Now for the $0.32 billion due to improved shelf life:

Bee pollination strongly impacted the shelf life of strawberries by improving their firmness (figure 2a). The firmness values of each treatment and variety were related to shelf life, measured as the number of days until 50% of fruits had been lost owing to surface and fungal decay (see the electronic supplementary material, S3). Higher firmness resulting from bee pollination potentially elongated the shelf life of strawberry fruits by about 12 h compared with wind pollination, and by more than 26 h compared with self-pollination. After 4 days in storage, only 29.4% of the wind-pollinated fruits and none self-pollinated fruit were still marketable, whereas, at the same time, 40.4% of the bee-pollinated fruits remained in a marketable condition. Thus, bee pollination accounted for a decrease of at least 11.0% in fruit losses during storage. These findings suggest that the value for bee pollination calculated in section 3a(i) has to be increased to accommodate this impact on the shelf life of strawberries. Hence, pollination benefits on the shelf life of strawberries potentially added another 0.32 billion US$ to the commercial value of strawberry pollination.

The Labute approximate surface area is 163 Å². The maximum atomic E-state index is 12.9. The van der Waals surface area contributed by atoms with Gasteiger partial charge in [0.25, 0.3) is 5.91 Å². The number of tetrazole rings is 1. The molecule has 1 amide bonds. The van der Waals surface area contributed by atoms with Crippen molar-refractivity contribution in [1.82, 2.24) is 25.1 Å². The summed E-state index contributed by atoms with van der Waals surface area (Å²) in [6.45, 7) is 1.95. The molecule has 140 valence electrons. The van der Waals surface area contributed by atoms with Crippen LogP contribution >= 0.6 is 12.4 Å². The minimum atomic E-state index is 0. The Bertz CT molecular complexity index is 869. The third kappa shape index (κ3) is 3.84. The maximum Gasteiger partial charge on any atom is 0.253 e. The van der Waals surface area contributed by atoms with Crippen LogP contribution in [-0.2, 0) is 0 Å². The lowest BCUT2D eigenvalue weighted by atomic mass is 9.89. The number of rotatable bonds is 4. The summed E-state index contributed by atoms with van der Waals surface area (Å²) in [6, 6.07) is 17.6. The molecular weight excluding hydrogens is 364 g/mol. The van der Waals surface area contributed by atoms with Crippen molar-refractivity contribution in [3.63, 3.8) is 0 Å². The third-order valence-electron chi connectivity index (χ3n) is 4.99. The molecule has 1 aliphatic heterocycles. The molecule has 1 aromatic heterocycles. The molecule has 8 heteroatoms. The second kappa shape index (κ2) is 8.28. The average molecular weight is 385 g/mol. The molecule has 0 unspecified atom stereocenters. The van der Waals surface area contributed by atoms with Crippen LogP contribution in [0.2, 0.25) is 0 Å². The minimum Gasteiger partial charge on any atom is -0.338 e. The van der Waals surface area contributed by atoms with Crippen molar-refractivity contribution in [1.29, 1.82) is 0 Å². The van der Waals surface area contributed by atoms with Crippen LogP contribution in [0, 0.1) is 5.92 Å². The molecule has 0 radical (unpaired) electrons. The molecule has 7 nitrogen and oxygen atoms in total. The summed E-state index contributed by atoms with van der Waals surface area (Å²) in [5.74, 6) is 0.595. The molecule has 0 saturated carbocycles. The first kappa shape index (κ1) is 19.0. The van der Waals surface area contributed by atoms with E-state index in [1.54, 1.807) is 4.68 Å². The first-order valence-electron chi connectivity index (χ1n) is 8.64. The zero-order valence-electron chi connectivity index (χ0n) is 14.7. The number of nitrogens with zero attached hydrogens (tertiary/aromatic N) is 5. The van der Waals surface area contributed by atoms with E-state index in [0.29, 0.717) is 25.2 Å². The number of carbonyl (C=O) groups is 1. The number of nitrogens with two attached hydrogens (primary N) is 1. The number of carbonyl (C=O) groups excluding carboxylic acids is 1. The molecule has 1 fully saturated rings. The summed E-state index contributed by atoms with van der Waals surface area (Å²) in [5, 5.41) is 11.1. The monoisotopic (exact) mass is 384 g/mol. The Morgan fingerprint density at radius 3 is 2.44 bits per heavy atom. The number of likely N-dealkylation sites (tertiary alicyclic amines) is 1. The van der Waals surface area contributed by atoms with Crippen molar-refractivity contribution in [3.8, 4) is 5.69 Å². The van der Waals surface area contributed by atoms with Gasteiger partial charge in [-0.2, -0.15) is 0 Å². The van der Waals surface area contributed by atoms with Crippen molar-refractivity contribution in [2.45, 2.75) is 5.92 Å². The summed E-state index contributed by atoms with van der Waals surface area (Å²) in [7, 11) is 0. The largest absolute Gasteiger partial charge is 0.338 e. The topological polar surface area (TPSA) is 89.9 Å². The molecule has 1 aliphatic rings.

Here it’s clear that the authors got $0.32 billion by multiplying 11% by $2.9 billion. What’s less clear is the meaning of “storage” (did the unspecified storage conditions simulate those typically used by strawberry farmers/distributors/vendors?) and the reason(s) why a duration of 4 days was used in this calculation (is this a typical time between harvesting and consumers’ purchases?).

Such details aside, here’s a more general question relevant to both components of the $1.44 billion estimate. To what extent are commercial strawberries pollinated by bees in the wild?

The calculations assumes that the study site — a field in Germany — is representative of most or all commercial strawberry farms in Europe. The study site was intentionally set up near well-established bee hives and nests; are most or all European strawberry farms situated similarly? Perhaps the answer is obvious to people with relevant expertise, but the paper doesn’t say. It’s worth noting that if only half of commercial strawberry fields enjoy bee pollination, the estimates of bees’ economic impact would need to be cut in half.

Considering that the paper trumpets a billion-dollar claim in its abstract, more information on the calculations underlying that claim would have been appropriate. At least that’s how I see it — comments from real ecologists (Jeremy?), as well as others, are welcome!

One comment

  1. Also notice the misleading circles in Figure 1B of this paper. The radii of the circles are proportional to the numbers being represented, which means that the areas of the circles (which are what the eye notices) are NOT proportional to the numbers. For example, the 47.6% circle has about twice the radius of the 23.6% circle, so the area of the 47.6% circle is about four times as large.